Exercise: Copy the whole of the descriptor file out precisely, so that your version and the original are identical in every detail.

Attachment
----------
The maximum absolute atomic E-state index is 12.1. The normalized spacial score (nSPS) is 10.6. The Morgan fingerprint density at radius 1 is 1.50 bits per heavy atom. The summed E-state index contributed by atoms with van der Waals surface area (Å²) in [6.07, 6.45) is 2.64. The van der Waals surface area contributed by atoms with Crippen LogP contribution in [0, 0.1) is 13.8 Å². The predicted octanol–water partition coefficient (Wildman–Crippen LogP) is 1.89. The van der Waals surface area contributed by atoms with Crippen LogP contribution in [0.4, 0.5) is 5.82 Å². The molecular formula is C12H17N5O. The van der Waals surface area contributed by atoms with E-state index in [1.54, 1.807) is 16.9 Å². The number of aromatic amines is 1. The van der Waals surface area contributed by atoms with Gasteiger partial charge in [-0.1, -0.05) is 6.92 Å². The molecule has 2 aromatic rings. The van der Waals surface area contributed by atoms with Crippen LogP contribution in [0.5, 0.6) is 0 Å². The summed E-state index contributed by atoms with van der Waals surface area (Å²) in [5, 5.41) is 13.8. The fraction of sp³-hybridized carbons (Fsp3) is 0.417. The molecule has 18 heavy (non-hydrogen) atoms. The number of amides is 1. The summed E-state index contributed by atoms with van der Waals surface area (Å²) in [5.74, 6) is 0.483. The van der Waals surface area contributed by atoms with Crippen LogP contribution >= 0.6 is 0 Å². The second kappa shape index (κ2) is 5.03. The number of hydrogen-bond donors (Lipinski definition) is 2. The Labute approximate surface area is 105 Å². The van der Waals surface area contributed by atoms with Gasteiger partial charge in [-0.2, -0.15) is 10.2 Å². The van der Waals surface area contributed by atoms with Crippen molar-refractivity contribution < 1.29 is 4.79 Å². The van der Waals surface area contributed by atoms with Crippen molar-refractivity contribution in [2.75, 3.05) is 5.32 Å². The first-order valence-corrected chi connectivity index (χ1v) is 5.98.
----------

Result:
The maximum absolute atomic E-state index is 12.1. The normalized spacial score (nSPS) is 10.6. The Morgan fingerprint density at radius 1 is 1.50 bits per heavy atom. The summed E-state index contributed by atoms with van der Waals surface area (Å²) in [6.07, 6.45) is 2.64. The van der Waals surface area contributed by atoms with Crippen LogP contribution in [0, 0.1) is 13.8 Å². The predicted octanol–water partition coefficient (Wildman–Crippen LogP) is 1.89. The van der Waals surface area contributed by atoms with Crippen LogP contribution in [0.4, 0.5) is 5.82 Å². The molecular formula is C12H17N5O. The van der Waals surface area contributed by atoms with E-state index in [1.54, 1.807) is 16.9 Å². The number of aromatic amines is 1. The van der Waals surface area contributed by atoms with Gasteiger partial charge in [-0.1, -0.05) is 6.92 Å². The molecule has 2 aromatic rings. The van der Waals surface area contributed by atoms with Crippen LogP contribution in [0.5, 0.6) is 0 Å². The summed E-state index contributed by atoms with van der Waals surface area (Å²) in [5, 5.41) is 13.8. The fraction of sp³-hybridized carbons (Fsp3) is 0.417. The molecule has 18 heavy (non-hydrogen) atoms. The number of amides is 1. The summed E-state index contributed by atoms with van der Waals surface area (Å²) in [5.74, 6) is 0.483. The van der Waals surface area contributed by atoms with Crippen LogP contribution >= 0.6 is 0 Å². The second kappa shape index (κ2) is 5.03. The number of hydrogen-bond donors (Lipinski definition) is 2. The Labute approximate surface area is 105 Å². The van der Waals surface area contributed by atoms with Gasteiger partial charge in [-0.2, -0.15) is 10.2 Å². The van der Waals surface area contributed by atoms with Crippen molar-refractivity contribution < 1.29 is 4.79 Å². The van der Waals surface area contributed by atoms with Crippen molar-refractivity contribution in [2.75, 3.05) is 5.32 Å². The first-order valence-corrected chi connectivity index (χ1v) is 5.98.